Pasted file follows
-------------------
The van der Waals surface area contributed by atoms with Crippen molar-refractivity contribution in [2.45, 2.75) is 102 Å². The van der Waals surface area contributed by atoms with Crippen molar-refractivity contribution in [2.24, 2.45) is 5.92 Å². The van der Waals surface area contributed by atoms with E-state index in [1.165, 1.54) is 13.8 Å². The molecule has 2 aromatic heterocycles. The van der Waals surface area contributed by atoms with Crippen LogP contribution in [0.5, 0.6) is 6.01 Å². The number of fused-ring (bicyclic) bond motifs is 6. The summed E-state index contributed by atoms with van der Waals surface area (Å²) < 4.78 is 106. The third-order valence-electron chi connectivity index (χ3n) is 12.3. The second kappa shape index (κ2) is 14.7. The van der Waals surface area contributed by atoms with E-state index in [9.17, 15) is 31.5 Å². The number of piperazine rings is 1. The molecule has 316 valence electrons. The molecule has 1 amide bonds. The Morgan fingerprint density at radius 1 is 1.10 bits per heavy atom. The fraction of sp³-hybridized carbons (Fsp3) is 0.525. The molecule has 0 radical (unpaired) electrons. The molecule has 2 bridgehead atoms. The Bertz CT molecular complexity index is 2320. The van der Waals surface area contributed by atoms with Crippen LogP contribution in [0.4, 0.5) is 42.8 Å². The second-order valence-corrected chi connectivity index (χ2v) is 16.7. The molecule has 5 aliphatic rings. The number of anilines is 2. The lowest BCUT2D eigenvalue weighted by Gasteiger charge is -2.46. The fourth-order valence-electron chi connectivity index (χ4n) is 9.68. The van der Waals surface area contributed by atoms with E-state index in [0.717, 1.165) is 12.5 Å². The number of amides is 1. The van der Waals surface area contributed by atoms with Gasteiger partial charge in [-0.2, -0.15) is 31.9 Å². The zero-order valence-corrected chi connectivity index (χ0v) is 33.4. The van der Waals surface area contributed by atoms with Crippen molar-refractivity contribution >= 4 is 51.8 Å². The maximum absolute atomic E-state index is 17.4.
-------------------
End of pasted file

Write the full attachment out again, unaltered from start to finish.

The van der Waals surface area contributed by atoms with Crippen molar-refractivity contribution in [2.45, 2.75) is 102 Å². The van der Waals surface area contributed by atoms with Crippen molar-refractivity contribution in [2.24, 2.45) is 5.92 Å². The van der Waals surface area contributed by atoms with E-state index in [1.165, 1.54) is 13.8 Å². The molecule has 2 aromatic heterocycles. The van der Waals surface area contributed by atoms with Crippen LogP contribution in [0.5, 0.6) is 6.01 Å². The number of fused-ring (bicyclic) bond motifs is 6. The summed E-state index contributed by atoms with van der Waals surface area (Å²) < 4.78 is 106. The third-order valence-electron chi connectivity index (χ3n) is 12.3. The second kappa shape index (κ2) is 14.7. The van der Waals surface area contributed by atoms with E-state index in [9.17, 15) is 31.5 Å². The number of piperazine rings is 1. The molecule has 316 valence electrons. The molecule has 1 amide bonds. The Morgan fingerprint density at radius 1 is 1.10 bits per heavy atom. The fraction of sp³-hybridized carbons (Fsp3) is 0.525. The molecule has 0 radical (unpaired) electrons. The molecule has 2 bridgehead atoms. The Bertz CT molecular complexity index is 2320. The van der Waals surface area contributed by atoms with Crippen LogP contribution in [0.4, 0.5) is 42.8 Å². The second-order valence-corrected chi connectivity index (χ2v) is 16.7. The molecule has 5 aliphatic rings. The number of anilines is 2. The lowest BCUT2D eigenvalue weighted by Gasteiger charge is -2.46. The fourth-order valence-electron chi connectivity index (χ4n) is 9.68. The van der Waals surface area contributed by atoms with E-state index in [0.717, 1.165) is 12.5 Å². The number of amides is 1. The van der Waals surface area contributed by atoms with Gasteiger partial charge in [-0.2, -0.15) is 31.9 Å². The zero-order valence-corrected chi connectivity index (χ0v) is 33.4. The van der Waals surface area contributed by atoms with Crippen molar-refractivity contribution >= 4 is 51.8 Å². The maximum absolute atomic E-state index is 17.4.